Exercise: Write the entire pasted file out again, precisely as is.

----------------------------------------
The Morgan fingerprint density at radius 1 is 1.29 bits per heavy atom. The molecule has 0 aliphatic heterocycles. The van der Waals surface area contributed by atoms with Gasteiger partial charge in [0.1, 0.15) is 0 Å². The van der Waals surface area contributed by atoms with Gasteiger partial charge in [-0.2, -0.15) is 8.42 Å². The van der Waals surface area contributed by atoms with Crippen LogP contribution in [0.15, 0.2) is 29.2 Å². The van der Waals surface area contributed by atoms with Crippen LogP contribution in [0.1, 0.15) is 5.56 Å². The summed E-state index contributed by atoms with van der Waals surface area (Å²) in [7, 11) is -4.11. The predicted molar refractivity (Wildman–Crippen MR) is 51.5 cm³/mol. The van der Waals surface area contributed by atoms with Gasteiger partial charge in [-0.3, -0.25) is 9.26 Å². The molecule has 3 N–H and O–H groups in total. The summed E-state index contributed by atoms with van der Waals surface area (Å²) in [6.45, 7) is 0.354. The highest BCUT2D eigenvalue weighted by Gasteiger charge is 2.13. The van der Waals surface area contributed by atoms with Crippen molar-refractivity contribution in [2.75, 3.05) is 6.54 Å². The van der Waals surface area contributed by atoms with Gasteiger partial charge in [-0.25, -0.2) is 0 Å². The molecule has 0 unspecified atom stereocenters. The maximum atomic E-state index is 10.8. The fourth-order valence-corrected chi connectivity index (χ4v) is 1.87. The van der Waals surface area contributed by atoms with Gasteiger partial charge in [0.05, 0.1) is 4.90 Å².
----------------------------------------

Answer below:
The Morgan fingerprint density at radius 1 is 1.29 bits per heavy atom. The molecule has 0 aliphatic heterocycles. The van der Waals surface area contributed by atoms with Gasteiger partial charge in [0.1, 0.15) is 0 Å². The van der Waals surface area contributed by atoms with Gasteiger partial charge in [-0.2, -0.15) is 8.42 Å². The van der Waals surface area contributed by atoms with Crippen LogP contribution in [0.15, 0.2) is 29.2 Å². The van der Waals surface area contributed by atoms with Crippen LogP contribution in [0.1, 0.15) is 5.56 Å². The summed E-state index contributed by atoms with van der Waals surface area (Å²) in [7, 11) is -4.11. The predicted molar refractivity (Wildman–Crippen MR) is 51.5 cm³/mol. The van der Waals surface area contributed by atoms with Gasteiger partial charge in [-0.3, -0.25) is 9.26 Å². The molecule has 3 N–H and O–H groups in total. The summed E-state index contributed by atoms with van der Waals surface area (Å²) in [6.45, 7) is 0.354. The highest BCUT2D eigenvalue weighted by Gasteiger charge is 2.13. The van der Waals surface area contributed by atoms with Crippen molar-refractivity contribution in [2.75, 3.05) is 6.54 Å². The van der Waals surface area contributed by atoms with Gasteiger partial charge in [-0.25, -0.2) is 0 Å². The molecule has 0 unspecified atom stereocenters. The maximum atomic E-state index is 10.8. The fourth-order valence-corrected chi connectivity index (χ4v) is 1.87. The van der Waals surface area contributed by atoms with Gasteiger partial charge in [0.05, 0.1) is 4.90 Å².